My research focuses on species distribution modelling, in which data collected on the presence of species is used to predict the distribution of species as a function of the environment. As simple as this sounds, there is a lot of active research in species distribution modelling to address difficulties that arise with various aspects of the model. In this talk, I will present the most recent developments I have been working on in this area:
- Increasingly, species data from different sources are available to be used in fitting species distribution models, such as presence-only data and presence-absence data or presence-only data and occupancy data. We extend recent methodological developments in combined likelihood formulations by introducing lasso-type penalties to address potential overfitting and area-interaction models that accommodate spatial dependence, making the proposed combined penalised likelihood approach more flexible and useful for realistic data settings.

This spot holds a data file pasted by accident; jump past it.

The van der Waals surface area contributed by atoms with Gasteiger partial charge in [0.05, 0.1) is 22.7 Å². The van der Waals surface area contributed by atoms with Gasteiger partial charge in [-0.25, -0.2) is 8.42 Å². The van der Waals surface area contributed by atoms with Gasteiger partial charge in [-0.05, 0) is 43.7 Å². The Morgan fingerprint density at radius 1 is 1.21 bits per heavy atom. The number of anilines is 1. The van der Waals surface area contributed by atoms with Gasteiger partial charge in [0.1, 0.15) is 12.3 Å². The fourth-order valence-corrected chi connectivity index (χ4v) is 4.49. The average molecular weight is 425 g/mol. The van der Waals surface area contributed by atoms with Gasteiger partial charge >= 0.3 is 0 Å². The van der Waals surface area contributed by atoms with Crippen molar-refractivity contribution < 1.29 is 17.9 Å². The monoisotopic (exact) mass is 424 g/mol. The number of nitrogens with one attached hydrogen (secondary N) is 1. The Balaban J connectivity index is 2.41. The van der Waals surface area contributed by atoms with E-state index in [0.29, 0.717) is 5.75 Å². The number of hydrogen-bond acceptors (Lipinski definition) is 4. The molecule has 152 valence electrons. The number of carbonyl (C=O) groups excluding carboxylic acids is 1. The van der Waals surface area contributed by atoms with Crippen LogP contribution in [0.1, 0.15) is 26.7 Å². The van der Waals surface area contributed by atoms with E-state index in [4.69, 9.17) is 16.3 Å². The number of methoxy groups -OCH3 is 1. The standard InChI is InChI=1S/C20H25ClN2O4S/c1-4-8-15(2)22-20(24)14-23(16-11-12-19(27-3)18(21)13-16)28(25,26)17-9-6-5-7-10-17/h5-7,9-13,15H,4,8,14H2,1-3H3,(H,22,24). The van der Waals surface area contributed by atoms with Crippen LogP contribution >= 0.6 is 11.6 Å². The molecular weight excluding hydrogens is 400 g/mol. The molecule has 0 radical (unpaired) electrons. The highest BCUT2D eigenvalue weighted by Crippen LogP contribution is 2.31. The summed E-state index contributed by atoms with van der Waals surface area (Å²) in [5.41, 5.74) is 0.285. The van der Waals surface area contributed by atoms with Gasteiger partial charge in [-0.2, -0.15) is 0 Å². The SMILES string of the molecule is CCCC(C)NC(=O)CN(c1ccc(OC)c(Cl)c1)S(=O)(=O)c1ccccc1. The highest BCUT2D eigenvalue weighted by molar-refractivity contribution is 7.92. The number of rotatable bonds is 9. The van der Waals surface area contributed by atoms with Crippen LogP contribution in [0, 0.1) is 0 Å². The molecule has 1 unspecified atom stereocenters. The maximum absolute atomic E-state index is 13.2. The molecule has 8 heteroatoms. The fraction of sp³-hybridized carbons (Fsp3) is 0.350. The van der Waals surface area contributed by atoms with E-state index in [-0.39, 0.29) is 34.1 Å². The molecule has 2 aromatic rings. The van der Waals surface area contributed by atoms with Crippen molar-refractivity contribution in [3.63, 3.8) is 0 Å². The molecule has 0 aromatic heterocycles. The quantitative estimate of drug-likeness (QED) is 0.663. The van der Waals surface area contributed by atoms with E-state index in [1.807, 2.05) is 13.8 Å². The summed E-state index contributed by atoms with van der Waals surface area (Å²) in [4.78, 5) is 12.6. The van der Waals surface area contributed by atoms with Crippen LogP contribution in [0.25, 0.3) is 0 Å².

- In some cases, species records may have uncertain species labels. This can happen if, for instance, taxonomy changes for a group of species, rendering observations made before the taxonomic change confounded. In such cases, can we make use of the confounded data to improve fitted species distributions? We present new methods that make use of mixture modelling and machine learning techniques to investigate this question.